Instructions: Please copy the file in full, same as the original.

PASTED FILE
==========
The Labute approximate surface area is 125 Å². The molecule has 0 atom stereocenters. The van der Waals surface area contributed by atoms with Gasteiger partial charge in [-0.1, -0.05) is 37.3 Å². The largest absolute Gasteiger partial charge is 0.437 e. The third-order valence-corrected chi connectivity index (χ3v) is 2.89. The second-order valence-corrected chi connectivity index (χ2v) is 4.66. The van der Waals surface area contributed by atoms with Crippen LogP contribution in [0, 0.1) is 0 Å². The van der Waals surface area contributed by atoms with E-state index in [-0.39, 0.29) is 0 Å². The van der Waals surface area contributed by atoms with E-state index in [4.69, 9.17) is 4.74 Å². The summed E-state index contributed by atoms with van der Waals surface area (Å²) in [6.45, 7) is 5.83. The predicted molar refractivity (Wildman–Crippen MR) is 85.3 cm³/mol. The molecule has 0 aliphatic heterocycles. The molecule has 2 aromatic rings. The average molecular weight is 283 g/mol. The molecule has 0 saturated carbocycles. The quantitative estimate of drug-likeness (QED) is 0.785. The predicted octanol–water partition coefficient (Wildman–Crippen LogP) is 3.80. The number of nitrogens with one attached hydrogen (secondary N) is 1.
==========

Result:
The Labute approximate surface area is 125 Å². The molecule has 0 atom stereocenters. The van der Waals surface area contributed by atoms with Gasteiger partial charge in [-0.1, -0.05) is 37.3 Å². The largest absolute Gasteiger partial charge is 0.437 e. The third-order valence-corrected chi connectivity index (χ3v) is 2.89. The second-order valence-corrected chi connectivity index (χ2v) is 4.66. The van der Waals surface area contributed by atoms with Crippen LogP contribution in [0, 0.1) is 0 Å². The van der Waals surface area contributed by atoms with E-state index in [-0.39, 0.29) is 0 Å². The van der Waals surface area contributed by atoms with E-state index in [4.69, 9.17) is 4.74 Å². The summed E-state index contributed by atoms with van der Waals surface area (Å²) in [6.45, 7) is 5.83. The predicted molar refractivity (Wildman–Crippen MR) is 85.3 cm³/mol. The molecule has 0 aliphatic heterocycles. The molecule has 2 aromatic rings. The average molecular weight is 283 g/mol. The molecule has 0 saturated carbocycles. The quantitative estimate of drug-likeness (QED) is 0.785. The predicted octanol–water partition coefficient (Wildman–Crippen LogP) is 3.80. The number of nitrogens with one attached hydrogen (secondary N) is 1.